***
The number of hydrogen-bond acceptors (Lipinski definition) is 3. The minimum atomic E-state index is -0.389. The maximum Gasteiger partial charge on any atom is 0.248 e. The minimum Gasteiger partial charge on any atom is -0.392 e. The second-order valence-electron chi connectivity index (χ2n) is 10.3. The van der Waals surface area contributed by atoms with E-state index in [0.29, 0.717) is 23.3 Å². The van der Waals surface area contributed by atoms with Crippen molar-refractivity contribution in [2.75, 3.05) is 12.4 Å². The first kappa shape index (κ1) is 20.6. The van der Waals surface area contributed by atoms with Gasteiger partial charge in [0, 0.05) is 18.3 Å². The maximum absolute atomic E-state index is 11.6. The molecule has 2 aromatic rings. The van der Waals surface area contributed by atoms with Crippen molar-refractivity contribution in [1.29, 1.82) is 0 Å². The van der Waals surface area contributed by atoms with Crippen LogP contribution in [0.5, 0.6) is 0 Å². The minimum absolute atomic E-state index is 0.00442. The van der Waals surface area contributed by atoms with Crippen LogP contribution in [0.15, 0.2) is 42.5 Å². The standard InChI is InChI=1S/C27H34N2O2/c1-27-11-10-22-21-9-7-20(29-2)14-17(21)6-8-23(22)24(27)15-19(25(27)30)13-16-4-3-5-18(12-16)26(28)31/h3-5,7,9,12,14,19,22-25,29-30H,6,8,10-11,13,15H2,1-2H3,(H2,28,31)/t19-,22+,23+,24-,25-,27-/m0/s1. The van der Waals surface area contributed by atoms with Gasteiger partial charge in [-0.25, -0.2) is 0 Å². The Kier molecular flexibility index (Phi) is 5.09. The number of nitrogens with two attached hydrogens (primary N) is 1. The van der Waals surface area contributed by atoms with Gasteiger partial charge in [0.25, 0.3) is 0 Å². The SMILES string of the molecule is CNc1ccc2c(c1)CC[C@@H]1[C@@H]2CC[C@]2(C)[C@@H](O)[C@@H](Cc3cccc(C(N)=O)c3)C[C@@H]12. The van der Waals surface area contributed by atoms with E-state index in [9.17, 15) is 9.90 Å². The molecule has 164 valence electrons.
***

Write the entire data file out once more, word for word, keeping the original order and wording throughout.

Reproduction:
The number of hydrogen-bond acceptors (Lipinski definition) is 3. The minimum atomic E-state index is -0.389. The maximum Gasteiger partial charge on any atom is 0.248 e. The minimum Gasteiger partial charge on any atom is -0.392 e. The second-order valence-electron chi connectivity index (χ2n) is 10.3. The van der Waals surface area contributed by atoms with E-state index in [0.29, 0.717) is 23.3 Å². The van der Waals surface area contributed by atoms with Crippen molar-refractivity contribution in [2.75, 3.05) is 12.4 Å². The first kappa shape index (κ1) is 20.6. The van der Waals surface area contributed by atoms with Gasteiger partial charge in [0, 0.05) is 18.3 Å². The maximum absolute atomic E-state index is 11.6. The molecule has 2 aromatic rings. The van der Waals surface area contributed by atoms with Crippen molar-refractivity contribution in [1.29, 1.82) is 0 Å². The van der Waals surface area contributed by atoms with Crippen LogP contribution in [0.5, 0.6) is 0 Å². The minimum absolute atomic E-state index is 0.00442. The van der Waals surface area contributed by atoms with Crippen LogP contribution in [0.15, 0.2) is 42.5 Å². The standard InChI is InChI=1S/C27H34N2O2/c1-27-11-10-22-21-9-7-20(29-2)14-17(21)6-8-23(22)24(27)15-19(25(27)30)13-16-4-3-5-18(12-16)26(28)31/h3-5,7,9,12,14,19,22-25,29-30H,6,8,10-11,13,15H2,1-2H3,(H2,28,31)/t19-,22+,23+,24-,25-,27-/m0/s1. The van der Waals surface area contributed by atoms with Gasteiger partial charge in [-0.25, -0.2) is 0 Å². The Kier molecular flexibility index (Phi) is 5.09. The number of nitrogens with two attached hydrogens (primary N) is 1. The van der Waals surface area contributed by atoms with Gasteiger partial charge in [0.25, 0.3) is 0 Å². The SMILES string of the molecule is CNc1ccc2c(c1)CC[C@@H]1[C@@H]2CC[C@]2(C)[C@@H](O)[C@@H](Cc3cccc(C(N)=O)c3)C[C@@H]12. The van der Waals surface area contributed by atoms with E-state index in [9.17, 15) is 9.90 Å². The molecule has 164 valence electrons.